Oregon writer, Rain Trueax, and Oregon painter, Diane Widler Wenzel co-author Rainy Day Thought. Diane generally posts on Wednesdays and Rain on Saturdays. There may be extra days or changes as situations warrant. Comments are always welcome and appreciated as it turns an article into a discussion.

Saturday, March 31, 2012

Romance and starting over

Romance.  Ah I know for as many sighs of satisfaction, there are an equal number of groans and bah humbugs. Well I go in spurts for how I see it all. Right now with doing a lot of writing, romance is high on my list and that includes romantic films.

So being on a James Garner film festival kind of mood, I remembered Murphy's Romance. It came out in 1985 which means I was 42. Good Lord. That seems like a lifetime ago.

James Garner was 57 and I might add in prime condition. Oh I am being distracted. Sally Field was 39 and playing someone somewhat younger. I might add, she was in prime condition too.  Let's just say, she fit those jeans really really well.

Murphy's Romance is a sweet story that builds slowly about a woman who left a bad marriage taking her son and trying to build a new life for herself a long way from that old life.  With a lot of work, she settles into a small ranch on the edge of a small town in Arizona. Another reason for me to love the story. Old house, old ranch buildings and her desire to start a horse training business. I admit I did keep wondering when do they run into the scorpions or rattlesnakes... old deserted buildings and all, but I guess that was another distraction.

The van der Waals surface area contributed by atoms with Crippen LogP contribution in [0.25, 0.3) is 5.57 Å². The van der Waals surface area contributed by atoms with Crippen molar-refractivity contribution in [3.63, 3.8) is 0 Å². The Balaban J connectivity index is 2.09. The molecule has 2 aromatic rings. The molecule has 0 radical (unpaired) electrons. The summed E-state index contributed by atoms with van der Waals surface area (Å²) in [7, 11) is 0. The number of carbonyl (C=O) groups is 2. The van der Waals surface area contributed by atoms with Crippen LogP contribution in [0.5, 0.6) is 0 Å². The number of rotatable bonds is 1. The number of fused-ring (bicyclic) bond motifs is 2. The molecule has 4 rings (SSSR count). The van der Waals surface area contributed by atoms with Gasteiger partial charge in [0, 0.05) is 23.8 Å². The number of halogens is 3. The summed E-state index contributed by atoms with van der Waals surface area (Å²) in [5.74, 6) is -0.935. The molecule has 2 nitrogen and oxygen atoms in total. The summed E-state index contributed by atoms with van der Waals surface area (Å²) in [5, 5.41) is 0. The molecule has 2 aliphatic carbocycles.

Murphy is the most successful man in town. He's gone through his own hell as a widower, pulled himself together, and has a pretty good life going. He knows himself well and soon goes about wooing Emma as we used to say our bull would do-- slow and steady. Then along comes the ex-husband.

It's hard to say how well the story would do in the romance genre today given  readers seem to want something that grabs them instantly while this story builds slowly without a lot of action unless you like stories about human nature.

From Netflix, we watched Larry Crowne, a nice story about a really nice guy who had recently been divorced, when he didn't want it, and then finds out he's being fired supposedly because he doesn't have any college. This is the kind of guy who goes out of his way to do everything right. Now he finds that doesn't count for anything. He has found the life he planned totally thrown up into the air. He has to figure out what he can salvage-- turns out more than he imagined.

Tom Hanks really does capture this man's soul as he goes back to school and slowly rebuilds his confidence. Boy, can Hanks use his body in ways about which other actors can only dream. He goes from an insecure dweeb to... well rent it and find out.

Julia Roberts is the disillusioned community college teacher who teaches speech, has a lousy marriage, and learns a few things herself. She is the only one who can make those puffy lips work-- because they are naturally hers!